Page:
Nest, you have failed me for the last time.

I’m a huge proponent of new technology.  I love it when companies create new technology to solve problems.   I appreciate it when old technology is re-imagined, using the best of what’s available to take old technology to a whole new level.   When all of this is accomplished at the same time I almost start drooling uncontrollably. It gives me that feeling that I’m living in the future.

So it’s pretty understandable to those who know me that I was a wee bit on the excited side when I was first introduced to the idea of the Nest learning thermostat, from Nest Labs (now owned by Google).  They took the old mercury thermostat and transformed it into a masterpiece of modern technology.   A thermostat that learns from you,  knows when you’re home and when you’re not, and automatically creates a schedule to heat and cool your home to maintain your comfort level so that you don’t have to ever even think about it again.   On top of that, it sports a user interface and aesthetic appeal that is absent from every other thermostat on the market (at the time – I don’t know if other t-stat manufacturers have corrected that, but I’ve not heard of any).  I was blown away!   I had to have one (two, actually…).

And so I got them.   I pre-ordered and when the time came I was giddy with anticipation.  Over a thermostat.  Never in a thousand years would I have thought I would be giddy at the idea of getting my hands on a thermostat.

Wiring the thermostats went well – both reported “seeing” all of the wires correctly and everything seemed to work.   Later I noted that one of my air conditioner condenser units was running even when neither of the Nests was calling for AC.   After talking with Nest support, they determined that it was because the Common wire I had attached wasn’t apparently working correctly.   The nest was defaulting to “power stealing” mode, which caused the zone panel to activate the air conditioner.  Their solution ultimately was to disconnect the common wire, as they said I didn’t need it, and bypass the zone panel.  I did so, intending to get to the bottom of the wiring issue.  It worked ok.   I got busy and forgot entirely about trying to nail down the weird wiring issue.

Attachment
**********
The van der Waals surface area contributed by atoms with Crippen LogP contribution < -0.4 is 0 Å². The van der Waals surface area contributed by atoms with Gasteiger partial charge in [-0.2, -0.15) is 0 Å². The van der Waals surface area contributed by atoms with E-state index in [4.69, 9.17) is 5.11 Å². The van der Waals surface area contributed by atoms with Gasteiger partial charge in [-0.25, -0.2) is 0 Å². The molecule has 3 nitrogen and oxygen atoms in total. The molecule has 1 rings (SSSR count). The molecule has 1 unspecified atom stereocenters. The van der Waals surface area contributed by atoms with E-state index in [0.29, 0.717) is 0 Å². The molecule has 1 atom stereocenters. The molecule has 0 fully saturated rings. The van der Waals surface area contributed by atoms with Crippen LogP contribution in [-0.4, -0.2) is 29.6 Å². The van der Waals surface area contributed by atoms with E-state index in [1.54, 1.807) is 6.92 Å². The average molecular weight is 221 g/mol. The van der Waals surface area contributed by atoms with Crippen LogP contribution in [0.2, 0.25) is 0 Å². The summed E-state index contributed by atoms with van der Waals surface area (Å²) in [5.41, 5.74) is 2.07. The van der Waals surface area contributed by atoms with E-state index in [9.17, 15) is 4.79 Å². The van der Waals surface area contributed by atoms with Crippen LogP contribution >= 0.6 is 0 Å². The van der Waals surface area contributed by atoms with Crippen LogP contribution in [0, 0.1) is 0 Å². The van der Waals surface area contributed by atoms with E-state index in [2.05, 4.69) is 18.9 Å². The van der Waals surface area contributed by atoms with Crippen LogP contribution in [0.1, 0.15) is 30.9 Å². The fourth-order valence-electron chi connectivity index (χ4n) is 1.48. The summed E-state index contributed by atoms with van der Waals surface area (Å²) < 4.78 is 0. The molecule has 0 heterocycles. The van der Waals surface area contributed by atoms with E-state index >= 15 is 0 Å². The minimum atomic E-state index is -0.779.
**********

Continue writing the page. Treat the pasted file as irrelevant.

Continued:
Flash forward to December 2013.   While gone for Christmas,  the Nest that didn’t have a common wire ran it’s battery down due to a wifi issue, and dropped off the network.  A massive cold front moved through while we were gone and I wasn’t able to adjust the temperatures remotely (one of the big draws to the thermostat).  I also wasn’t entirely sure the thing hadn’t just gone completely offline leaving me without anything to tell the furnace to power up and heat.  Knowing that typically when something like that happens it can be solved / prevented by having a common wire attached (to give it a full 24vac circuit to power itself and recharge it’s battery without stealing from the other wires).  I decided I needed to get to the bottom of the wiring issue so I could avoid having this happen again.

The first order of business was to check the current wiring to try and diagnose the issue.   Using a voltmeter I was able to determine that the wiring was actually fine.  The R (power) wire and the C (Common) wire (red and blue respectively in my system) are hooked to the two sides of the transformer in the furnace.  When your thermostat goes to say, turn on heat, it will close a connection between R and W (heat) – providing power to the furnace, which then complete the connection back to the common side of the transformer to close the 24vac circuit completely.   Many modern thermostats rely on the C (common) connection so they can complete the circuit and use that to power the thermostats advanced functionality.  This means that when you use a voltmeter and test between R and C, you should see 24vac registered.  So I did just that… and saw the expected 24vac.

A call to Nest Support ended with them telling me that it was definitely the wiring, and that it’s because “your common wire isn’t grounded right so your power is just going out and being lost”.   I called bullshit, but the guy was persistent and it was clear I was going to get nowhere.

I opted for a test to give me more weight behind my claims when I called back.   I removed the nest (including base) that was working flawlessly downstairs, and replaced the problematic nest with it.   Sure enough, it worked flawlessly.   It detected the wiring without issue – including seeing correct voltages and power.   It powered the furnace without issue.   It just worked.

A second call to nest support – relaying this new information – resulted in them agreeing to overnight me a replacement 1st gen unit, as they thought it was the base plate that was having the problem.